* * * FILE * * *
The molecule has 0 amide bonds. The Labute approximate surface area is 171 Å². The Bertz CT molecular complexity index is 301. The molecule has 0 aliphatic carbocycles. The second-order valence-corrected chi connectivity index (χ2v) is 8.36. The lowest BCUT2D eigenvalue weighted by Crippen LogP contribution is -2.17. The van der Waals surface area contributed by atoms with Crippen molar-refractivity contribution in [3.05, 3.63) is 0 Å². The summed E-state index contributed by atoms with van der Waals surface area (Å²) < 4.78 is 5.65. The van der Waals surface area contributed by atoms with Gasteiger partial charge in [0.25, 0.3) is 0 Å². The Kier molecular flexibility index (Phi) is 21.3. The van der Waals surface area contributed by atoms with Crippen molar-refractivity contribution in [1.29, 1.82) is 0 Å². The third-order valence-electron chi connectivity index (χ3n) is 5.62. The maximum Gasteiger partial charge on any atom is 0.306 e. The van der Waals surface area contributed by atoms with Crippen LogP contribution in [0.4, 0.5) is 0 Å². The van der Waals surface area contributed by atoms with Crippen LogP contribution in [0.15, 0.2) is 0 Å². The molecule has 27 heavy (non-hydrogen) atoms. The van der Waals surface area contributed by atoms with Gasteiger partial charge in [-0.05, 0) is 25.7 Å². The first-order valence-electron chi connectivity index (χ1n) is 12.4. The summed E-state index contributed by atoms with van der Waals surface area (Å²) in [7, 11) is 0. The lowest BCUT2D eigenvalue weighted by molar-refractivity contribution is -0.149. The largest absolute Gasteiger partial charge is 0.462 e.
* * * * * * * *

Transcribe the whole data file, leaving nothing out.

The molecule has 0 amide bonds. The Labute approximate surface area is 171 Å². The Bertz CT molecular complexity index is 301. The molecule has 0 aliphatic carbocycles. The second-order valence-corrected chi connectivity index (χ2v) is 8.36. The lowest BCUT2D eigenvalue weighted by Crippen LogP contribution is -2.17. The van der Waals surface area contributed by atoms with Crippen molar-refractivity contribution in [3.05, 3.63) is 0 Å². The summed E-state index contributed by atoms with van der Waals surface area (Å²) < 4.78 is 5.65. The van der Waals surface area contributed by atoms with Gasteiger partial charge in [0.25, 0.3) is 0 Å². The Kier molecular flexibility index (Phi) is 21.3. The van der Waals surface area contributed by atoms with Crippen molar-refractivity contribution in [1.29, 1.82) is 0 Å². The third-order valence-electron chi connectivity index (χ3n) is 5.62. The maximum Gasteiger partial charge on any atom is 0.306 e. The van der Waals surface area contributed by atoms with Crippen LogP contribution in [0.4, 0.5) is 0 Å². The van der Waals surface area contributed by atoms with Crippen LogP contribution in [0.15, 0.2) is 0 Å². The molecule has 27 heavy (non-hydrogen) atoms. The van der Waals surface area contributed by atoms with Gasteiger partial charge in [-0.05, 0) is 25.7 Å². The first-order valence-electron chi connectivity index (χ1n) is 12.4. The summed E-state index contributed by atoms with van der Waals surface area (Å²) in [7, 11) is 0. The lowest BCUT2D eigenvalue weighted by molar-refractivity contribution is -0.149. The largest absolute Gasteiger partial charge is 0.462 e.